Noah Conover in Brown County

In the winter of 1839, Noah bought 163 1/2 acres for $1011 at a sheriff's auction held for non-payment of taxes. This property was located on the east side of today's Bloomrose Road, a mile north of Crosstown. In the census of 1840 taken that summer, Noah is listed with 6 sons, and no wife, but in December of that year he married Lucinda White.

I find it revealing to note the neighbors of the subjects I'm looking at. This community of families regularly shared in social and religious activities, as well as the tasks of harvesting the crops, building the roads and bridges, and participating in local government matters. Relatives, both current and future can be found by looking within a horse-ride trip around the residence, or the nearest church. Some of the family names in the 1840 census for Sterling Township are Archibald McLain and his father Archibald Sr., who regularly served as Justice of the Peace, and John Lampkins, whom I presume is related to Lucinda {White} Conover's mother, Sarah Lampkins. Also, several members of the Malott family, John M and William Shotwell, several members of the Waits family, John Conner, Reuben Fight, Isaac Conner, Samuel Simonton, James Dorman, and William Hutton, all of whom at one time or another had land transactions with Noah.

In September of 1841, Noah sold two parcels of this land containing about 50 acres to Peter Conover. At this writing I do not know who this Peter is, he could be Noah's brother, but I'll update this when I can verify his identity.

On August 21, 1849, Noah's oldest son Henry died at age 21. Noah was the administrator for his estate, which consisted of his tool chest and a silver watch. Since he died before the 1850 census, which listed occupations, one can speculate on his occupation based on the contents of his tool chest: a stick howel, a block plane, a backing knife, a champening knife, a shape up knife, a hoop knife, a craze, and a hedding knife. His younger brother Thomas was listed in the census as a blacksmith, and other occupations of his neighbors then (besides farmer) were wagon maker, cooper, and shoemaker. Besides Noah, Lucinda's brother Bartlett C White purchased some of Henry's tools.

In the 1850 census, Noah's neighbors were James Conover, William Hutton, the Waits families, the Conner families, Samuel Conover (whom I've not placed yet), John Balsar, and several of the Malott family members. Noah and Lucinda's household listed a Lucinda McIntire, age 19. Lucinda's brother Bartlett married a Lydia McIntire, and her sister Anna married N. M. McIntire, so I suspect she was part of this family.

In 1853, son Thomas died. He was 21, and is buried in Price Cemetery, but I've learned nothing more about him.

In 1860, Noah bought ten acres of land from his neighbors, Ira and Melinda Conner. Noah's son Wesley was listed in the Conner's household in that summer's census (his occupation a cooper), but he was to die in September of that year at age 25.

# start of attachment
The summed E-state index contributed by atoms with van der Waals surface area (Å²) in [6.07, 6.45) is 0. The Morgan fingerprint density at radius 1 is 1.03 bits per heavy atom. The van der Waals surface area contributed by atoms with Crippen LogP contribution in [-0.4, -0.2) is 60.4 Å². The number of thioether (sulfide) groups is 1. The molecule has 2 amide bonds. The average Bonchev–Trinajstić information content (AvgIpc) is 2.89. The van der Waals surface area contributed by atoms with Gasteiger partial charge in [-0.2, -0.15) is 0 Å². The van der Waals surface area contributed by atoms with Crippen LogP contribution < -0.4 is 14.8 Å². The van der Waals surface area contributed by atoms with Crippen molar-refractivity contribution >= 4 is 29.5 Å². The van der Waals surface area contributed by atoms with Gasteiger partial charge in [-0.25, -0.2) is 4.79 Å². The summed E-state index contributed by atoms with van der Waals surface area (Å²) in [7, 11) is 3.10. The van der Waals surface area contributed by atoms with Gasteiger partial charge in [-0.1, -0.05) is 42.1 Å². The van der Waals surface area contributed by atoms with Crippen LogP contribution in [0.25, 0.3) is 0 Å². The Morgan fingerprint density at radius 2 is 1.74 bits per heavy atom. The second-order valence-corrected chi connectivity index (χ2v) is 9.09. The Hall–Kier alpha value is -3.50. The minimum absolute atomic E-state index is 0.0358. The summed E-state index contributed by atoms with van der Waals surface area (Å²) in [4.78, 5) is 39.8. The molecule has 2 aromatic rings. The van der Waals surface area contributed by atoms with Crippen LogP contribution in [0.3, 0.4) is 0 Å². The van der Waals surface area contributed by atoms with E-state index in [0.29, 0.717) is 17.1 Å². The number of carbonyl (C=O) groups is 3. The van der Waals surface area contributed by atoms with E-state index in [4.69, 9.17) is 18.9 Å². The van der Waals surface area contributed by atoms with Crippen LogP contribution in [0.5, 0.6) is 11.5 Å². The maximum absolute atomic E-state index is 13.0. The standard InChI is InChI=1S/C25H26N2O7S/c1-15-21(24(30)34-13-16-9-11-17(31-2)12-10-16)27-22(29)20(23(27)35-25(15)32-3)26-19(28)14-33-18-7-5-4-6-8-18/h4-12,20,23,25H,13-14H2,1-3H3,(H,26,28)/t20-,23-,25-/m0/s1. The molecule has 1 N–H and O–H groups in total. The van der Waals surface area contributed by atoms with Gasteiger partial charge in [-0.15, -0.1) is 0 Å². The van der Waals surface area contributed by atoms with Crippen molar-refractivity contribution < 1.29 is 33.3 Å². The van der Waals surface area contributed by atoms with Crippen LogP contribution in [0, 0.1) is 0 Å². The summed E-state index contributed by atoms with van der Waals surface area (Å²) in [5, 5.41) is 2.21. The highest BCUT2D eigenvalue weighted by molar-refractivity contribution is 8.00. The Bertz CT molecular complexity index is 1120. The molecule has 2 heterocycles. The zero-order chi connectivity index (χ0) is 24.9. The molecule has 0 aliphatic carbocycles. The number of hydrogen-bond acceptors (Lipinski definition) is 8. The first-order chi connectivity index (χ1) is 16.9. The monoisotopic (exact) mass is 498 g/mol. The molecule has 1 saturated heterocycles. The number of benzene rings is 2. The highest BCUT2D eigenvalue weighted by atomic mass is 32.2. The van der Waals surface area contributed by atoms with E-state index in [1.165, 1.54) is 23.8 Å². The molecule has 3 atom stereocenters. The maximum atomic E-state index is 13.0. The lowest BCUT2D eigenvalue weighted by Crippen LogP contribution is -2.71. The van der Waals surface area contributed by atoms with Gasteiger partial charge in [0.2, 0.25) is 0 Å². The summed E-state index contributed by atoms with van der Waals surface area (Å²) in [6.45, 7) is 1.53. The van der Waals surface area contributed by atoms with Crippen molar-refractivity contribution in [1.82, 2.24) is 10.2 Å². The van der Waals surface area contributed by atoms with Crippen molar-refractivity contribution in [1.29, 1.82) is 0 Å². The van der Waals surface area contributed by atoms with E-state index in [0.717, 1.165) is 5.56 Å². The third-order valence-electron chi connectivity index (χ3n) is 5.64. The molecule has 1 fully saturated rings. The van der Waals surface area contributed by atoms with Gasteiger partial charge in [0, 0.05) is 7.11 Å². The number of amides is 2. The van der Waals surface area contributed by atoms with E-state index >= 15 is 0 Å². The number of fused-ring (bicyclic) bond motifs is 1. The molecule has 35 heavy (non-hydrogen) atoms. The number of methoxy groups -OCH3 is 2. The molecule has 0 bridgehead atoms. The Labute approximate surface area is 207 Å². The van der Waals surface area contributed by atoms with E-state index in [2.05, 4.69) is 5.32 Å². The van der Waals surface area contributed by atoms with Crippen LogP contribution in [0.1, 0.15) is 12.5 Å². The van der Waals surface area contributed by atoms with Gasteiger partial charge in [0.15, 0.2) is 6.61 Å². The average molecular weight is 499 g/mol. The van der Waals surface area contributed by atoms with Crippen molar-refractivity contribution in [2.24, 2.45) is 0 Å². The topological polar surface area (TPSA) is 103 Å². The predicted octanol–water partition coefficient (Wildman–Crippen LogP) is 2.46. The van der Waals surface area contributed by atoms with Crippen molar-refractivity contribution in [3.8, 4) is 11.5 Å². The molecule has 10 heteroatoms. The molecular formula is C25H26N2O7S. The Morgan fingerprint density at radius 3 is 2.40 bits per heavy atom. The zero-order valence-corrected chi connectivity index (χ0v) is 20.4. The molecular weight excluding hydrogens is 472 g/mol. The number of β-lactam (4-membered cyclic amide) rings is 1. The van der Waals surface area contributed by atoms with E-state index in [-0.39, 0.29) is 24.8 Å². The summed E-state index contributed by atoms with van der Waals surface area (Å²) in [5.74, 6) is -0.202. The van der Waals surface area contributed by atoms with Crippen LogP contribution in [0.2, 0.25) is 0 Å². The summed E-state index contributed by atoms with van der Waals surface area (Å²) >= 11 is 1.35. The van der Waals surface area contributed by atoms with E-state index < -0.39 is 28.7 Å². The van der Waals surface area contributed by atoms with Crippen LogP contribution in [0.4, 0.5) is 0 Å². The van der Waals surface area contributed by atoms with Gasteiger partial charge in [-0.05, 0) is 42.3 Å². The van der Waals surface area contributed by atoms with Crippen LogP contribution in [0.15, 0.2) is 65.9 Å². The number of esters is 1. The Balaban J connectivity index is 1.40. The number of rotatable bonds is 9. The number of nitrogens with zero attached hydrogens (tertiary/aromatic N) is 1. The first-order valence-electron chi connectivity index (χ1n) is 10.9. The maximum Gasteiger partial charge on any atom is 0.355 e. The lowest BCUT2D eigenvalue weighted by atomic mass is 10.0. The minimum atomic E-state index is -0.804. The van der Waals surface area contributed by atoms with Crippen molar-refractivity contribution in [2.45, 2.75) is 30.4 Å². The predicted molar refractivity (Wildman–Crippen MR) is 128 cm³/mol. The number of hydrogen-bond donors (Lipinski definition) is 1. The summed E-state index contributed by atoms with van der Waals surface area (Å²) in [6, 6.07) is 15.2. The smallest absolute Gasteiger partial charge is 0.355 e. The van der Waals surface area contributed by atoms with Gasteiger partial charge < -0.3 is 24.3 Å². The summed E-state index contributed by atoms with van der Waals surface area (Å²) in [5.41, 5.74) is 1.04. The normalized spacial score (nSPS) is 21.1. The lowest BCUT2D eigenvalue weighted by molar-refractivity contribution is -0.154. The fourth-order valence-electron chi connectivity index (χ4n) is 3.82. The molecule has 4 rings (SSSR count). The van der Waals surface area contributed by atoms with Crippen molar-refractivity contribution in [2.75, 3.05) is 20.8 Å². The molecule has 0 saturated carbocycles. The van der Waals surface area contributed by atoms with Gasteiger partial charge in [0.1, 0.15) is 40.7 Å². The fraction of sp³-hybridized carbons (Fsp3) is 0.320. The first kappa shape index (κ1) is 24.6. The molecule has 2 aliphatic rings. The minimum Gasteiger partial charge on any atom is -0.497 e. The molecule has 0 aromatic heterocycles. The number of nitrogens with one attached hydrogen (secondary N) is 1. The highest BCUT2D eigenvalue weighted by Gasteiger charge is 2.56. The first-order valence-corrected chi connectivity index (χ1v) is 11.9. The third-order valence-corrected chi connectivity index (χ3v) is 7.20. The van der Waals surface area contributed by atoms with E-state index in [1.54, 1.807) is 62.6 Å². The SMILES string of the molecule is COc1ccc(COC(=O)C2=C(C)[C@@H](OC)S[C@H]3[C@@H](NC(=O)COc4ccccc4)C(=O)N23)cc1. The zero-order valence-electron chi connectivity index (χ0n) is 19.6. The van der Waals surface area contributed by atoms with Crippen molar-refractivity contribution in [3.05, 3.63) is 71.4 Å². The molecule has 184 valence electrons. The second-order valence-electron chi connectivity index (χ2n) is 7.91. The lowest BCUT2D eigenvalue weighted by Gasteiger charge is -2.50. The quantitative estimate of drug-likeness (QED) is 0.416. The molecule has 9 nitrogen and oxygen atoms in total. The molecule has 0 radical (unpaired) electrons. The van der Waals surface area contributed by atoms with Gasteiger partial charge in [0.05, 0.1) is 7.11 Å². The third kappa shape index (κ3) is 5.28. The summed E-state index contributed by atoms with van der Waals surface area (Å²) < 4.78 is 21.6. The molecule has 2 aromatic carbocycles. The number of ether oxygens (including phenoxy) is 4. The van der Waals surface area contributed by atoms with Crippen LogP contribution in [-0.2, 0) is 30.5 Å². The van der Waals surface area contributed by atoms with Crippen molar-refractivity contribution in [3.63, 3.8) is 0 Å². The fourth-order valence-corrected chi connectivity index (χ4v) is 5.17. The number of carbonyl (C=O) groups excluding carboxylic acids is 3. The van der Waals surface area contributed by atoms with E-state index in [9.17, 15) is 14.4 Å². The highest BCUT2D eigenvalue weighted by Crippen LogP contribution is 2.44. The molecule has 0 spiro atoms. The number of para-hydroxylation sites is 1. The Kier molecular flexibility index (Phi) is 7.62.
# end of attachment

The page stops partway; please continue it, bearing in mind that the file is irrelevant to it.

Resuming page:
Some of the folk that appear in the vicinity of Noah at the time of the 1860 census are several Waits families, Dormans, Malotts, Stewarts, Thomas Prall who was listed as a merchant, a few Conners families, George McDonough listed as a physician, Samuel Conover, James Conover (the son of Eliakim Conover who settled in Clermont with Noah's family when they arrived from New Jersey), and a few Watt families.

In 1865, Noah and Lucinda's oldest son, William Edward, married Sarah E Farquer, the daughter of Robert Farquer, Jr and his wife Almira Stewart who lived within easy walking distance of the Conover family. They settled in Marathon, Clermont County, which is quite close to Crosstown. William served in the Civil War, married when he was discharged, and died in 1913 of carbon monoxide poisoning from a gas stove; Sarah lived until 1931. They had 5 children: Rosa, Cora (who married Arthur Prall), Frank, Ida, and Almira.

That December of 1865, Noah sold 90 acres of land to John Watt. I'm still trying to determine all of the land transactions by Noah during this time, but this appears to be a sell-off of some of the Crosstown land on Bloomrose Road as he bought more land a short distance west of the Centerville area. It isn't obvious yet whether he actually changed his abode to the Centerville area or he bought better land there to farm and continued to live at Crosstown on a small plot until he moved to Warren County

An obvious tool to use to determine the answer to this question would the 1870 census, but alas, he is not to be found in the index of all of Ohio in 1870, and a line-by-line search of Sterling township in Brown County fails to show him or his family members. It's not unusual that a family would be missed during a census, but given Noah's position in the community, I find this quite odd. He held large tracts of land, frequently traded parcels with his neighbors, lived on commonly-traveled roads, his children attended school with the neighbors, and married some. He was certainly acquainted with the census takers. I continue to look for clues for where he and his family might have been on census day in 1870.

Here is a map from 1876 of Sterling Township in Brown County, Ohio. Clermont County is off to the left, the green line marks the location I believe Noah lived, and the blue line marks the area where he had land transactions in the later years.

For a bigger image, click on the map.

Sterling Township

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